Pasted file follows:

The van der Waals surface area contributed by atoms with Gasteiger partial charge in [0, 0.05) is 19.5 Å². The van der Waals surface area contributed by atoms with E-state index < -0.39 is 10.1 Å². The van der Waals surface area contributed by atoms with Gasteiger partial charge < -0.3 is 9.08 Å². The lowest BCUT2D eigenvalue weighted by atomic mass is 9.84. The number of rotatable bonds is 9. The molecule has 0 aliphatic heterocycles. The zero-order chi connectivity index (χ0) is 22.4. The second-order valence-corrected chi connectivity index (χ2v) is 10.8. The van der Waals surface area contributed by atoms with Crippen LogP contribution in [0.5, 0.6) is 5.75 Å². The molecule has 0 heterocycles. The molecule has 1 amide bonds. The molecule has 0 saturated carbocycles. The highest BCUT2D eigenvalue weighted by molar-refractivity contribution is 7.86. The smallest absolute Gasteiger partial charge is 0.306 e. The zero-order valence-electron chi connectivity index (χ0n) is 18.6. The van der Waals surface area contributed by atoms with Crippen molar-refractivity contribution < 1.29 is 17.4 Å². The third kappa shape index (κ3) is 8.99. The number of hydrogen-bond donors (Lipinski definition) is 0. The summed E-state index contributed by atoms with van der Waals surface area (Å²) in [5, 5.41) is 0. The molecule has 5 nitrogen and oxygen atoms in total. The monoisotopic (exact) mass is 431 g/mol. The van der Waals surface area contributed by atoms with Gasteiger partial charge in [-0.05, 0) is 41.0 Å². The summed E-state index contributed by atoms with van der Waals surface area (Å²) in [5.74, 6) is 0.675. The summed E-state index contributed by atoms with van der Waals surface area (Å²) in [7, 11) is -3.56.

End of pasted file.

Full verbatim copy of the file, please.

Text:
The van der Waals surface area contributed by atoms with Gasteiger partial charge in [0, 0.05) is 19.5 Å². The van der Waals surface area contributed by atoms with E-state index < -0.39 is 10.1 Å². The van der Waals surface area contributed by atoms with Gasteiger partial charge < -0.3 is 9.08 Å². The lowest BCUT2D eigenvalue weighted by atomic mass is 9.84. The number of rotatable bonds is 9. The molecule has 0 aliphatic heterocycles. The zero-order chi connectivity index (χ0) is 22.4. The second-order valence-corrected chi connectivity index (χ2v) is 10.8. The van der Waals surface area contributed by atoms with Crippen LogP contribution in [0.5, 0.6) is 5.75 Å². The molecule has 0 heterocycles. The molecule has 1 amide bonds. The molecule has 0 saturated carbocycles. The highest BCUT2D eigenvalue weighted by molar-refractivity contribution is 7.86. The smallest absolute Gasteiger partial charge is 0.306 e. The zero-order valence-electron chi connectivity index (χ0n) is 18.6. The van der Waals surface area contributed by atoms with Crippen molar-refractivity contribution < 1.29 is 17.4 Å². The third kappa shape index (κ3) is 8.99. The number of hydrogen-bond donors (Lipinski definition) is 0. The summed E-state index contributed by atoms with van der Waals surface area (Å²) in [5, 5.41) is 0. The molecule has 5 nitrogen and oxygen atoms in total. The monoisotopic (exact) mass is 431 g/mol. The van der Waals surface area contributed by atoms with Gasteiger partial charge in [-0.05, 0) is 41.0 Å². The summed E-state index contributed by atoms with van der Waals surface area (Å²) in [5.74, 6) is 0.675. The summed E-state index contributed by atoms with van der Waals surface area (Å²) in [7, 11) is -3.56.